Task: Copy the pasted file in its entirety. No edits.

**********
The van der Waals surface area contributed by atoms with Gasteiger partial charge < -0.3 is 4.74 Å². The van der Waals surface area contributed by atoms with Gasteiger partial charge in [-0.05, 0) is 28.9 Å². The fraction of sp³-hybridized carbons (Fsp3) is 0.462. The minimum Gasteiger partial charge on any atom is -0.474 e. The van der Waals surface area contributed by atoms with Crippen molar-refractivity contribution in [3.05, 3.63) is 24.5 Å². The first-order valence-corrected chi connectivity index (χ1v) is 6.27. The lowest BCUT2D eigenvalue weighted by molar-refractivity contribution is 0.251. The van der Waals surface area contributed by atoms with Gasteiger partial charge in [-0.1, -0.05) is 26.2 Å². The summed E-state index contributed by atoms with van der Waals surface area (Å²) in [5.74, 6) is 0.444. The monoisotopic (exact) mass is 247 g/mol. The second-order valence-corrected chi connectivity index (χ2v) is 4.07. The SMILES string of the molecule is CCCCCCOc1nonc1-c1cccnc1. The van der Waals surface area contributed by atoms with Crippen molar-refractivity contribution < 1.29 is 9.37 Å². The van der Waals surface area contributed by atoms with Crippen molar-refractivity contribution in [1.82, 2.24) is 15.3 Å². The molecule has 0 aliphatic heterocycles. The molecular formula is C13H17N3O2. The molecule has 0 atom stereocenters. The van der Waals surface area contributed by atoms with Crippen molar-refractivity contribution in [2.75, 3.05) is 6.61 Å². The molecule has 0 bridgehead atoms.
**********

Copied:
The van der Waals surface area contributed by atoms with Gasteiger partial charge < -0.3 is 4.74 Å². The van der Waals surface area contributed by atoms with Gasteiger partial charge in [-0.05, 0) is 28.9 Å². The fraction of sp³-hybridized carbons (Fsp3) is 0.462. The minimum Gasteiger partial charge on any atom is -0.474 e. The van der Waals surface area contributed by atoms with Crippen molar-refractivity contribution in [3.05, 3.63) is 24.5 Å². The first-order valence-corrected chi connectivity index (χ1v) is 6.27. The lowest BCUT2D eigenvalue weighted by molar-refractivity contribution is 0.251. The van der Waals surface area contributed by atoms with Gasteiger partial charge in [-0.1, -0.05) is 26.2 Å². The summed E-state index contributed by atoms with van der Waals surface area (Å²) in [5.74, 6) is 0.444. The monoisotopic (exact) mass is 247 g/mol. The second-order valence-corrected chi connectivity index (χ2v) is 4.07. The SMILES string of the molecule is CCCCCCOc1nonc1-c1cccnc1. The van der Waals surface area contributed by atoms with Crippen molar-refractivity contribution < 1.29 is 9.37 Å². The van der Waals surface area contributed by atoms with Crippen molar-refractivity contribution in [1.82, 2.24) is 15.3 Å². The molecule has 0 aliphatic heterocycles. The molecular formula is C13H17N3O2. The molecule has 0 atom stereocenters. The van der Waals surface area contributed by atoms with Crippen molar-refractivity contribution in [2.75, 3.05) is 6.61 Å². The molecule has 0 bridgehead atoms.